T-Tops and Hard Top Structural Differences


New Member
Jun 12, 2013
Even being after-market, the uniqueness of having T-tops in an early 2nd-gen is kind of special. As the article stated, it isn't common to see them, so they really do catch a person's eye. Personally, I think they look great with the glass out (I rarely put mine on), but that comes down to personal taste. I've not really had any problems with mine over the past 30 years.

It's the doors that are my PITA. By choice, I'd rather put my little bit of money on other areas of my car instead. One day I'll fix them right. What can I say, I like to drive it often (and sometimes harder than what is considered safe). I've even driven it in rainstorms without the tops on (not on purpose though). All I could do was smile as everyone stared and laughed as water dripped off my hair and face while sitting at stoplights. I learned quick to carry the tops in the trunk at all times. They actually fit quite nicely back there and they don't move around.


Lifetime Gold Member
Feb 7, 2004
Braeside, Ontario, Canada
If you don't care about the back window, I would find a nice T-Top car and then convert to a 70 - 73. My reasons for doing this are: You get the integrity of a factory chassis T-Top (that will take away a lot of your worries); A 70 - 73 car will have a small rear window which, although I personally like better, was never intended to have T-Tops; You can buy virtually all of the front and rear end sheet metal "re-popped" for a 70 - 73 (this makes your conversion essentially, except for the rear light panel, a bolt-on); Yo won't be fighting with a warped roof panel after cutting and welding on a 70 - 73 for the T-Tops; The interior of the car will not have to be modified at all; and finally, the big reason, you will pay a lot more for an early small window car and have more trouble finding one in good shape (there are some out there but a lot of them need major surgery which would be extra cost for your project).

This is just my opinion and based on what "I" would do not necessarily what would be the best thing for "You" to do.

Good Luck,


Veteran Member
Aug 14, 2020
I was in the glass business when these were pretty popular... The shop I worked at received " memo's that the roofs of these cars had more structural support added to them when being converted by the manufacturers at the shops they had do the install...
A local " national chain " glass shop was cutting out the entire roof section ( like a targa porsche) and installing a new section with T-Tops in them.. We saw those cars later as they "sagged" in the middle and were breaking windshields due to the stress put on them.....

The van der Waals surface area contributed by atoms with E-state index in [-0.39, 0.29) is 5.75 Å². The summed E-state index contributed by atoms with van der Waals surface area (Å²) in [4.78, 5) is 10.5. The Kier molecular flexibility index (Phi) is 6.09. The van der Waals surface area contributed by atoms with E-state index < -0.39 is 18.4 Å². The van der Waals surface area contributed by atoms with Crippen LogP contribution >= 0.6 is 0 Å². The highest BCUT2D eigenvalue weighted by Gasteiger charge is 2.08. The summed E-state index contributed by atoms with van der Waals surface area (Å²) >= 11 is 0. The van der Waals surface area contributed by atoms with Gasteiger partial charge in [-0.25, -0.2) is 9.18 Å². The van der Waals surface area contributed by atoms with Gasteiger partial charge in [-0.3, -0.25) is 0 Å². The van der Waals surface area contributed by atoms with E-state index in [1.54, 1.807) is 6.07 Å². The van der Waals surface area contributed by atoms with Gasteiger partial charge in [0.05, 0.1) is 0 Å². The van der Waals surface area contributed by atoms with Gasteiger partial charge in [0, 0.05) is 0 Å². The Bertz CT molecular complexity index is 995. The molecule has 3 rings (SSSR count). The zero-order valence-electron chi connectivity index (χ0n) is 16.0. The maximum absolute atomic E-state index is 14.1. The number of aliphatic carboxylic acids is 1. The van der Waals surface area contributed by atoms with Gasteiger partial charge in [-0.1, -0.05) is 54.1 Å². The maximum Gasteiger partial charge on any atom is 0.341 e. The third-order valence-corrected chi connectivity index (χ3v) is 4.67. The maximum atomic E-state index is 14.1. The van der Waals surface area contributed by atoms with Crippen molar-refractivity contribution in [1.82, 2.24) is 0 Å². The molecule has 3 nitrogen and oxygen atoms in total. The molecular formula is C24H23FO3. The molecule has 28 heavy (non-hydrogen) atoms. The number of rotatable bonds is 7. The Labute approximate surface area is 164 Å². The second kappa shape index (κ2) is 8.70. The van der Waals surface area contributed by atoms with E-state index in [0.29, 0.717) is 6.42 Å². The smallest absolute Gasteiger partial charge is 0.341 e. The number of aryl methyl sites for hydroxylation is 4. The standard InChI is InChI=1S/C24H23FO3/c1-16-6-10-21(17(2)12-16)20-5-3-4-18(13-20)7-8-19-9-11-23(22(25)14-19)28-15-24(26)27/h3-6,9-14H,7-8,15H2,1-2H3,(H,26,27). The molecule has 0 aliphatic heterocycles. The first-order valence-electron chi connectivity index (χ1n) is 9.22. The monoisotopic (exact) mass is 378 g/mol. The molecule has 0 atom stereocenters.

Stopped one time to watch, as the " technician" was sawing the top out with his skil saw.... Scared the be jesus out of My boss and I....
NO POP TOPS ( the ugliest thing ever) and NO after market T tops... that is what I recommend after living the "nightmare" when these were the " rage ".......

Z-28 Roadracer

New Member
Aug 23, 2014
Winneconne, WI
Wife's '78 Z-28 has the C&C tops, my'78 T/A has every option but T-tops. I do not like them and someday, when I have time, I'm going to swap the roof on the Z for a solid one. I might feel differently if:
1) The roof didn't twist when going in and out of driveways (yes, it has subframe connectors welded in and a 4-point roll bar, maybe door bars would help).
2) They didn't rattle.
3) They didn't leak (no seals available for C&C tops, Fisher parts are available).
4) There was a way to restrain them when removed (3rd gen's have mounting points under the hatch to lock them in place, 2nd gen's got a lightly padded bag).

If you really, really want them, find a Fisher T-top car and convert it to look old. But if you find an old car that you want to mod, there is a guy on Milwaukee Craigslist parting Camaros. He's had T-Top roof assemblies listed.

As I recall, Hurst started selling them around 1975 or '76 and they were getting popular. After Smokey and the Bandit came out, they couldn't make them fast enough. That's when GM developed them (Fisher). There were a few convertibles built but they are really rare.

Convertible Z-28.JPG


Veteran Member
Oct 4, 2002
If you can afford to do all that with one car, then all the time involved, which is usually 5x longer than you think it will take. I think you're better off with either 2 separate cars that have the features you both want, or decide on one car or the other.

Latest posts